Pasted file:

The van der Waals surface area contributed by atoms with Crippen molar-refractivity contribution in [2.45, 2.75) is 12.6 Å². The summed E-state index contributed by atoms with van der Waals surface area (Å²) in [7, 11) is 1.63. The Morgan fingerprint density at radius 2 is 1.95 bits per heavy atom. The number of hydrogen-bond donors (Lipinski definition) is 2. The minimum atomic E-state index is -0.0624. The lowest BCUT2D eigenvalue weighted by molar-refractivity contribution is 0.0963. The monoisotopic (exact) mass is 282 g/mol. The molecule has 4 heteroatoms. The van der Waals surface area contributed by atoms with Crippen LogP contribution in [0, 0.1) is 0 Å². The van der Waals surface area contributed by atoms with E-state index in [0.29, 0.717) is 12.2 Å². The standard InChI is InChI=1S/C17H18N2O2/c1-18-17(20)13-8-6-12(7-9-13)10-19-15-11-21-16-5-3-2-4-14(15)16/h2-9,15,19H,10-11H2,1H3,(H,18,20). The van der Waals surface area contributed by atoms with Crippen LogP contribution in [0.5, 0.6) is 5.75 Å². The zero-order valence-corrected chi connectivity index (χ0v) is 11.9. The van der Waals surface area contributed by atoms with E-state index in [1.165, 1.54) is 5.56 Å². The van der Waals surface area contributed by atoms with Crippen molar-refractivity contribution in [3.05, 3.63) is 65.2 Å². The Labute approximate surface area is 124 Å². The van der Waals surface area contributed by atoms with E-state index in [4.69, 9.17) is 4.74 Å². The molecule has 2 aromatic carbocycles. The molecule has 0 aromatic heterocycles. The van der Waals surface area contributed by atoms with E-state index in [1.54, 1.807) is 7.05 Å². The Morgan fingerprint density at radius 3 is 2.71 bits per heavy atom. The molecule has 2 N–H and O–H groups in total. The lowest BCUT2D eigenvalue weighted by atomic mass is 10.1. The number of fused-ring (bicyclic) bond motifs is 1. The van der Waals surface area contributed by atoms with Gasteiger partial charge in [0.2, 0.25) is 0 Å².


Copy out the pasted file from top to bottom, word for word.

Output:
The van der Waals surface area contributed by atoms with Crippen molar-refractivity contribution in [2.45, 2.75) is 12.6 Å². The summed E-state index contributed by atoms with van der Waals surface area (Å²) in [7, 11) is 1.63. The Morgan fingerprint density at radius 2 is 1.95 bits per heavy atom. The number of hydrogen-bond donors (Lipinski definition) is 2. The minimum atomic E-state index is -0.0624. The lowest BCUT2D eigenvalue weighted by molar-refractivity contribution is 0.0963. The monoisotopic (exact) mass is 282 g/mol. The molecule has 4 heteroatoms. The van der Waals surface area contributed by atoms with Crippen LogP contribution in [0, 0.1) is 0 Å². The van der Waals surface area contributed by atoms with E-state index in [0.29, 0.717) is 12.2 Å². The standard InChI is InChI=1S/C17H18N2O2/c1-18-17(20)13-8-6-12(7-9-13)10-19-15-11-21-16-5-3-2-4-14(15)16/h2-9,15,19H,10-11H2,1H3,(H,18,20). The van der Waals surface area contributed by atoms with Crippen LogP contribution in [0.5, 0.6) is 5.75 Å². The zero-order valence-corrected chi connectivity index (χ0v) is 11.9. The van der Waals surface area contributed by atoms with E-state index in [1.165, 1.54) is 5.56 Å². The van der Waals surface area contributed by atoms with Crippen molar-refractivity contribution in [3.05, 3.63) is 65.2 Å². The Labute approximate surface area is 124 Å². The van der Waals surface area contributed by atoms with E-state index in [4.69, 9.17) is 4.74 Å². The molecule has 2 aromatic carbocycles. The molecule has 0 aromatic heterocycles. The van der Waals surface area contributed by atoms with E-state index in [1.54, 1.807) is 7.05 Å². The Morgan fingerprint density at radius 3 is 2.71 bits per heavy atom. The molecule has 2 N–H and O–H groups in total. The lowest BCUT2D eigenvalue weighted by atomic mass is 10.1. The number of fused-ring (bicyclic) bond motifs is 1. The van der Waals surface area contributed by atoms with Gasteiger partial charge in [0.2, 0.25) is 0 Å².